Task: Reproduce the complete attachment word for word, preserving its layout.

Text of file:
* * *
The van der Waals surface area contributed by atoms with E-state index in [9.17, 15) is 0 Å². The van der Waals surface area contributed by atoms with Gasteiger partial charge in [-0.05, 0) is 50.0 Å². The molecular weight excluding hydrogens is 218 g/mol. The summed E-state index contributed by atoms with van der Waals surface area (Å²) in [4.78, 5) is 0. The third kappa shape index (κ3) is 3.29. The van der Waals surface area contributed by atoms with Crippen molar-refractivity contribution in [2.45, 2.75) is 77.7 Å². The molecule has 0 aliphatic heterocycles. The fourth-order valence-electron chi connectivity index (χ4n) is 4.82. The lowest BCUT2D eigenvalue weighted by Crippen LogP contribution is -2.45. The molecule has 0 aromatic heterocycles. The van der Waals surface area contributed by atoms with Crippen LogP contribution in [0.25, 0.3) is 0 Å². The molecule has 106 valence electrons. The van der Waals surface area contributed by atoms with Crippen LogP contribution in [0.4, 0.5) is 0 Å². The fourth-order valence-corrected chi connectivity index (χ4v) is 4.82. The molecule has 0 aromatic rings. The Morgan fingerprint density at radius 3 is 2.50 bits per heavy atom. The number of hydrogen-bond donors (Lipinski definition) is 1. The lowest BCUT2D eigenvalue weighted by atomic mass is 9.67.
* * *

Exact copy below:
The van der Waals surface area contributed by atoms with E-state index in [9.17, 15) is 0 Å². The van der Waals surface area contributed by atoms with Gasteiger partial charge in [-0.05, 0) is 50.0 Å². The molecular weight excluding hydrogens is 218 g/mol. The summed E-state index contributed by atoms with van der Waals surface area (Å²) in [4.78, 5) is 0. The third kappa shape index (κ3) is 3.29. The van der Waals surface area contributed by atoms with Crippen molar-refractivity contribution in [2.45, 2.75) is 77.7 Å². The molecule has 0 aliphatic heterocycles. The fourth-order valence-electron chi connectivity index (χ4n) is 4.82. The lowest BCUT2D eigenvalue weighted by Crippen LogP contribution is -2.45. The molecule has 0 aromatic heterocycles. The van der Waals surface area contributed by atoms with Crippen LogP contribution in [0.25, 0.3) is 0 Å². The molecule has 106 valence electrons. The van der Waals surface area contributed by atoms with Crippen LogP contribution in [0.4, 0.5) is 0 Å². The fourth-order valence-corrected chi connectivity index (χ4v) is 4.82. The molecule has 0 aromatic rings. The Morgan fingerprint density at radius 3 is 2.50 bits per heavy atom. The number of hydrogen-bond donors (Lipinski definition) is 1. The lowest BCUT2D eigenvalue weighted by atomic mass is 9.67.